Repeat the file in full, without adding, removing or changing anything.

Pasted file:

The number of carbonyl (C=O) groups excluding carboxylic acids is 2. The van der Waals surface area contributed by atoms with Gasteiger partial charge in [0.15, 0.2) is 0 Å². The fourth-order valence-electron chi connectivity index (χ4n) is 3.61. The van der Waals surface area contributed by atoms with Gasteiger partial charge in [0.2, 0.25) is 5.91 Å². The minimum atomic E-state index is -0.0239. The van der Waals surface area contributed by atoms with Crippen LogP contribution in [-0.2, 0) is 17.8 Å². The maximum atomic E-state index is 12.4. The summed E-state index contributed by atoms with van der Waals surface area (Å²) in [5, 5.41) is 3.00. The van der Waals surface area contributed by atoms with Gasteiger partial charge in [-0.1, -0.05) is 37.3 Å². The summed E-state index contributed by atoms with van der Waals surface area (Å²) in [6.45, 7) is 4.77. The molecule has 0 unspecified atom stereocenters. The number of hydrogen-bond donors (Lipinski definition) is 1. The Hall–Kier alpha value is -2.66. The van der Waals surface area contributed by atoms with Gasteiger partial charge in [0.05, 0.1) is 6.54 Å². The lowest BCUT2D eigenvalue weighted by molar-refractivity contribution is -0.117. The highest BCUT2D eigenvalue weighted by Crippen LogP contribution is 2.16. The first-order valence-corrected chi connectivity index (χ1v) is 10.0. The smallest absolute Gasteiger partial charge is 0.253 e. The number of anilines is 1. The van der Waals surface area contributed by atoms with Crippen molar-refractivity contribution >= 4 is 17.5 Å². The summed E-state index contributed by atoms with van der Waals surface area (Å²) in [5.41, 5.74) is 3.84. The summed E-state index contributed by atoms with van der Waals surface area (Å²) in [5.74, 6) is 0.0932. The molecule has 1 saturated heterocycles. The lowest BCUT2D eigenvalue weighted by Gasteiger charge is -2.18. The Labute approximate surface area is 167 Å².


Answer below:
The number of carbonyl (C=O) groups excluding carboxylic acids is 2. The van der Waals surface area contributed by atoms with Gasteiger partial charge in [0.15, 0.2) is 0 Å². The fourth-order valence-electron chi connectivity index (χ4n) is 3.61. The van der Waals surface area contributed by atoms with Gasteiger partial charge in [0.2, 0.25) is 5.91 Å². The minimum atomic E-state index is -0.0239. The van der Waals surface area contributed by atoms with Crippen LogP contribution in [-0.2, 0) is 17.8 Å². The maximum atomic E-state index is 12.4. The summed E-state index contributed by atoms with van der Waals surface area (Å²) in [5, 5.41) is 3.00. The van der Waals surface area contributed by atoms with Gasteiger partial charge in [-0.1, -0.05) is 37.3 Å². The summed E-state index contributed by atoms with van der Waals surface area (Å²) in [6.45, 7) is 4.77. The molecule has 0 unspecified atom stereocenters. The number of hydrogen-bond donors (Lipinski definition) is 1. The Hall–Kier alpha value is -2.66. The van der Waals surface area contributed by atoms with Gasteiger partial charge in [0.05, 0.1) is 6.54 Å². The lowest BCUT2D eigenvalue weighted by molar-refractivity contribution is -0.117. The highest BCUT2D eigenvalue weighted by Crippen LogP contribution is 2.16. The first-order valence-corrected chi connectivity index (χ1v) is 10.0. The smallest absolute Gasteiger partial charge is 0.253 e. The number of anilines is 1. The van der Waals surface area contributed by atoms with Crippen molar-refractivity contribution >= 4 is 17.5 Å². The summed E-state index contributed by atoms with van der Waals surface area (Å²) in [5.41, 5.74) is 3.84. The summed E-state index contributed by atoms with van der Waals surface area (Å²) in [5.74, 6) is 0.0932. The molecule has 1 saturated heterocycles. The lowest BCUT2D eigenvalue weighted by Gasteiger charge is -2.18. The Labute approximate surface area is 167 Å².